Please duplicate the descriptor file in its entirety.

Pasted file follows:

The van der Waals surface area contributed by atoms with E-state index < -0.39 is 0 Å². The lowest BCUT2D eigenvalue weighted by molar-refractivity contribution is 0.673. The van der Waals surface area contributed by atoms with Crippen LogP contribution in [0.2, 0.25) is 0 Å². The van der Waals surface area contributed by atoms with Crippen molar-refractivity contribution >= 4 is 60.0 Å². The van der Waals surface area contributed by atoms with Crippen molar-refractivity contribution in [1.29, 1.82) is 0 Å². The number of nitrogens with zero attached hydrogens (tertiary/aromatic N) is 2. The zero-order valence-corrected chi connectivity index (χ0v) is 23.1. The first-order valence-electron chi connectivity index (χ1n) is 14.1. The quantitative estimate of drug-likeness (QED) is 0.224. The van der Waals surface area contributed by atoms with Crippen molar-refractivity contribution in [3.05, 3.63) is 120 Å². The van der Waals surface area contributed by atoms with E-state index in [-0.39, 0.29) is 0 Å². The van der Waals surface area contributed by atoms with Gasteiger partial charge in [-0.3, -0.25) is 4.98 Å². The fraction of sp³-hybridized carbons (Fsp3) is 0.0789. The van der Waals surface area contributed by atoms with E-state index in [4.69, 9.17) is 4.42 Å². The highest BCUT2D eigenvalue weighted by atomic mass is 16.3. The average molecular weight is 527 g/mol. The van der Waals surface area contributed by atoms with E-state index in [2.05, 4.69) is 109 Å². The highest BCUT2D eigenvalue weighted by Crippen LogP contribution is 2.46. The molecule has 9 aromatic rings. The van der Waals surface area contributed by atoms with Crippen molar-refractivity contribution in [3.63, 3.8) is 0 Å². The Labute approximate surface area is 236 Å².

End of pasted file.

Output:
The van der Waals surface area contributed by atoms with E-state index < -0.39 is 0 Å². The lowest BCUT2D eigenvalue weighted by molar-refractivity contribution is 0.673. The van der Waals surface area contributed by atoms with Crippen LogP contribution in [0.2, 0.25) is 0 Å². The van der Waals surface area contributed by atoms with Crippen molar-refractivity contribution >= 4 is 60.0 Å². The van der Waals surface area contributed by atoms with Crippen molar-refractivity contribution in [1.29, 1.82) is 0 Å². The number of nitrogens with zero attached hydrogens (tertiary/aromatic N) is 2. The zero-order valence-corrected chi connectivity index (χ0v) is 23.1. The first-order valence-electron chi connectivity index (χ1n) is 14.1. The quantitative estimate of drug-likeness (QED) is 0.224. The van der Waals surface area contributed by atoms with Crippen molar-refractivity contribution in [3.05, 3.63) is 120 Å². The van der Waals surface area contributed by atoms with E-state index in [-0.39, 0.29) is 0 Å². The van der Waals surface area contributed by atoms with Gasteiger partial charge in [-0.3, -0.25) is 4.98 Å². The fraction of sp³-hybridized carbons (Fsp3) is 0.0789. The van der Waals surface area contributed by atoms with E-state index in [4.69, 9.17) is 4.42 Å². The highest BCUT2D eigenvalue weighted by atomic mass is 16.3. The average molecular weight is 527 g/mol. The van der Waals surface area contributed by atoms with E-state index in [2.05, 4.69) is 109 Å². The highest BCUT2D eigenvalue weighted by Crippen LogP contribution is 2.46. The molecule has 9 aromatic rings. The van der Waals surface area contributed by atoms with Crippen molar-refractivity contribution in [3.63, 3.8) is 0 Å². The Labute approximate surface area is 236 Å².